French Data Supervisory Authority warns against illegal use of Google Analytics

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The French supervisory authority for data protection CNIL has published updated guide about the use of Google Analytics after the decision has been made Earlier this year who found that using the tool on a local website violated European Union law.

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He also confirmed that he has since sent legal notices to other organizations to bring their use of Google Analytics into compliance.

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A legal issue that affects the use of a popular analytics tool not only in France, but throughout the EU, is related to the transfer of user data to the US for processing by Google – the export of personal data, and therefore there is no adequate legal protection. of a 2020 European Supreme Court ruling that invalidated the flagship data transfer agreement (also known as the EU-US Privacy Shield Agreement) due to the risk of illegal access to European data by US intelligence agencies.

Since then, the EU and the US have announced (in March) political deal to replace the transmission mechanism.

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But, as CNIL points out, their joint statement is not a legal basis and cannot be relied upon by US cloud users who are taking data from Europeans for processing ahead of a de facto replacement agreement formally adopted by the EU, which in The Commission proposed may not happen before the end of the year. (He will also almost certainly run into new legal challenges to see if the deal is as flawed as the previous ones, since data protection experts suspect.)

The bottom line is that EU websites can either make changes to the use of Google Analytics or risk compliance, which could include being ordered to change their processes and a financial penalty for violating it. And it is likely that the risk of fines for non-compliance is increasing now that regulatory guidance on this issue is becoming more detailed, because it means there are fewer plausible excuses for not making the necessary changes.

“All data controllers using Google Analytics are similarly [already notified] organizations must now consider such use illegal under the GDPR. Therefore, they should contact a service provider that offers sufficient guarantees of compliance,” the CNIL warns in the guide. [which we’ve translated from French with machine translation].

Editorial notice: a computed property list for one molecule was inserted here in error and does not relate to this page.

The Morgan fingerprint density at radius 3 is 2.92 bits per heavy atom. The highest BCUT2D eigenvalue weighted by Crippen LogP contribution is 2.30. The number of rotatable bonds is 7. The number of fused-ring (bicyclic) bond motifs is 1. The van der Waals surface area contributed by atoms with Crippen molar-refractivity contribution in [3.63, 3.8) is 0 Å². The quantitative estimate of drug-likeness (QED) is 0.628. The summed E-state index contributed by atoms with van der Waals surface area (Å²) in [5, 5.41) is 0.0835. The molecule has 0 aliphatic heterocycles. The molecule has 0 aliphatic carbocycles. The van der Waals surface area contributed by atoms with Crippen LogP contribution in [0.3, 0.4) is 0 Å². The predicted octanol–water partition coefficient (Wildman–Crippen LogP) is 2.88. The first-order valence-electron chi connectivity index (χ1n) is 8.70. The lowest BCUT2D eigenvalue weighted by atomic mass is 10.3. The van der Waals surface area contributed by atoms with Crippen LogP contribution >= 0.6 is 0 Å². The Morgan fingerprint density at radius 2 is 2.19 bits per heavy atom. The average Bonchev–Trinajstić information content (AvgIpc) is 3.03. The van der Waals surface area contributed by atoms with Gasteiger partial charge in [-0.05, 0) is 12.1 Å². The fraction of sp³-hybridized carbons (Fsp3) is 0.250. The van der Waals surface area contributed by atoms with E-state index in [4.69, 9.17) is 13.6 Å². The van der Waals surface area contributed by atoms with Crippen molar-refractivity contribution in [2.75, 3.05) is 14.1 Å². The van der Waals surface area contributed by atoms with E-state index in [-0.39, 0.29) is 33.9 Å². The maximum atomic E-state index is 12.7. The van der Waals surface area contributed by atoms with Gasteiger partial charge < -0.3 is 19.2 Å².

Any sites that receive formal notice from the regulator that they are using Google Analytics are given one month to comply, with the option to extend for another month.

The CNIL FAQ on the use of Google Analytics further states that it is practically impossible for EU organizations to use the tool without applying certain additional security measures of their own.

“None of the additional safeguards provided by CNIL as part of the legal notice will prevent or render ineffective access by US intelligence agencies to the personal data of European users using only the Google Analytics tool,” the response to the question says. whether or not you can rely on additional security measures that Google claims to apply to the tool.

Standard contractual clauses are also not enough to close the legal gap in data export, the CNIL also stresses, noting that it is not possible to configure Google Analytics in such a way that it does not transfer personal data of Europeans outside the block, and further warning: “Even in the absence of a transfer, the use of solutions offered by companies under non-European jurisdictions is likely to cause difficulties in terms of data access. Indeed, the authorities of third countries may oblige organizations to disclose personal data hosted on servers located in the European Union.”

According to the FAQ, the possible additional security measures that EU Google Analytics users can apply to use the tool without breaking the law are limited to: encryption (but only if the keys are under the sole control of the data exporter or other legal entities created by in an area that provides an adequate level of protection); or a proxy server (to avoid any direct contact between the Internet user terminal and the measurement tool servers).

The regulator suggests that obtaining explicit user consent for data transfers may also remain valid, but only in exceptional circumstances, as the CNIL notes that a derogation cannot be used for systematic transfers (which, in essence, are Google Analytics data feeds). Thus, explicit consent is not a viable solution, even if you think it’s a good idea to interrupt every visitor with such a request.

Previously, CNIL published list of alternative analytics tools it determined that they could be configured in such a way as to avoid the general need to obtain user consent for data processing. However, he cautions that this list does not take into account the issue of international transfers – therefore, site owners still need to do their own work to determine if alternative analytics tools are offered, say those offered by an EU software maker that does all the processing in the EU. may offer a less legally risky option than Google Analytics.

Other EU data protection authorities (such as the Austrian ones) also publish websites with decisions regarding the inappropriate use of Google Analytics.

The regulatory scrutiny follows a series of complaints filed by an EU privacy advocacy group. noebback to August 2020 — targeting on Google Analytics and Facebook Connect. So even though Google’s analytics tool was first in line for DPA decisions, the issue is not limited to Google or analytics tools and may affect many other services in the US with clients in the EU.

Google was contacted for a response to the CNIL leadership.

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